Build and deploy to Android

Using the Profiler, when running your project inside the Unity Editor, can be a very convenient and quick way of assessing high level performance issues. However, your end-users’ device is likely to have different performance characteristics.

You should always check the performance of your app on a device comparable to that which your end users will use. In this next step, you will run the profiling again but this time on your Android device.

  1. Select File->Build Settings. You will see the Build Settings window as before.

  2. To activate profiling, we will enable the Development Build and Autoconnect Profiler options.

Image Alt Text:Enable profiling optionsFigure 1. Enable options for profiling

  1. You should already have the Android platform selected, so connect your device and click on Build and Run.

  2. Choose a filename for your build.

  3. As before in the editor, the Profiler will automatically start collecting data and your timeline will start to fill.

  4. Allow the app to run for a few seconds. Once you have a few seconds of timeline, you can stop the app.

You have confirmed that the app’s performance is poor on Android as well as in the Unity editor.

Profiling on Android

The Profiler window below shows a timeline of a capture made using a Samsung S8 mobile phone.

Image Alt Text:Profiler window for AndroidFigure 2. Profiler window with Android results

Remembering that we’re trying to find out why the spinning cube isn’t running smoothly, there are a few things that stand out in the timeline:

  • In the main timeline at the top, the different areas of the app are colored. The graph is filled with a lot of blue. On the left under CPU Usage we can see that blue is for Scripts.

  • Unity has provided convenient figures for us to compare against in the main timeline (on the left, we see tags showing 60FPS, 30FPS and 15FPS). It is telling us that in order to hit 60 frames per second (FPS), we need our frame to take no more than 16 milliseconds (ms). To hit 30 frames per second, we need our frame to take less than 33ms, and less than 66ms if we targeted a frame rate of 15FPS.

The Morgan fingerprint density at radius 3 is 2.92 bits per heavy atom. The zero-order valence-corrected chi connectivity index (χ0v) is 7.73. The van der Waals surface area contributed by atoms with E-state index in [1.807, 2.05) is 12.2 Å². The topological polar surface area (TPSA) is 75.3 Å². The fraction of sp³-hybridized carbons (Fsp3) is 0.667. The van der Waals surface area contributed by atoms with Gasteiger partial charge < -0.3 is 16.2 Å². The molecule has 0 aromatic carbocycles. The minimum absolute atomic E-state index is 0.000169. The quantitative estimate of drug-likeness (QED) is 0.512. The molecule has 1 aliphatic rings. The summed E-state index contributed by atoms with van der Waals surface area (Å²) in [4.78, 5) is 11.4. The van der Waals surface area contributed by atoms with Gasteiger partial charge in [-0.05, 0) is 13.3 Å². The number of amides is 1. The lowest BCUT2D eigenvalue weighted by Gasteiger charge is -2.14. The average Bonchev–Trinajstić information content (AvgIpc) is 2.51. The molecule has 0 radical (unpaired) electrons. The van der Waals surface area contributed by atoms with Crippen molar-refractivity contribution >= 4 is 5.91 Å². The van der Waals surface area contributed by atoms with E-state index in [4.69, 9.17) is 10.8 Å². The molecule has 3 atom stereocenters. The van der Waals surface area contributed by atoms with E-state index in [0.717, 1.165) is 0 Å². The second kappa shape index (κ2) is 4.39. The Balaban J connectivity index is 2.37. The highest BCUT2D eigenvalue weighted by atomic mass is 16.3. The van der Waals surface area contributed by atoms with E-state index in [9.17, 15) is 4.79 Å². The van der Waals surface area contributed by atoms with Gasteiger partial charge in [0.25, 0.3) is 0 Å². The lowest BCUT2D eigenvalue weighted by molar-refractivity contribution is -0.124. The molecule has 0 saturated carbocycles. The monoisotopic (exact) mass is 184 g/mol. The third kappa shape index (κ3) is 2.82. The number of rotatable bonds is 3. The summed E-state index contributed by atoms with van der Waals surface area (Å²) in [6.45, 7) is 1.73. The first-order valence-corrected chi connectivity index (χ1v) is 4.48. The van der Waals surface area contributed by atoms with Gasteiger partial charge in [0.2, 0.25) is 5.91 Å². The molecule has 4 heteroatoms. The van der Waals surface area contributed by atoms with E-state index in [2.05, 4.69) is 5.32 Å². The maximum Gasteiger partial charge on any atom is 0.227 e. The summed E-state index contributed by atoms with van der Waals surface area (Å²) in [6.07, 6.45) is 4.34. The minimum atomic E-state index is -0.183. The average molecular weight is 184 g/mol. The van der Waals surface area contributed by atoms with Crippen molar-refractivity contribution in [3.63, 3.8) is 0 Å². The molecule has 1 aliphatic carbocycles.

• Looking at the Main Thread for the selected frame, we can see that the PlayerLoop is taking 117.7ms. That is awfully high and way above our targeted frame time of 16ms. Part of the high level PlayerLoop task is Update.ScriptRunBehaviourUpdate which calls the Update function on all of the scripts in our app. The last entry is Spin.Update.

  • Spin.Update is the Update function in our Spin component. On the frame selected it took over 100ms. Even with just this function alone, the maximum frame rate would be something like 10FPS (one second or 1000ms, divided by 100ms, is 10).

So by using the Profiler window, we now know where to look in the next step of our investigation.

Try fixing the performance issue yourself.

Hint: To solve the problem, try looking for a very unnecessary function call in Spin.Update(). Remove the call and then re-deploy to your Android device. The cube will now be spinning smoothly.

For more on using the Profiler to find performance issues, see Profiling Unity Apps on Android .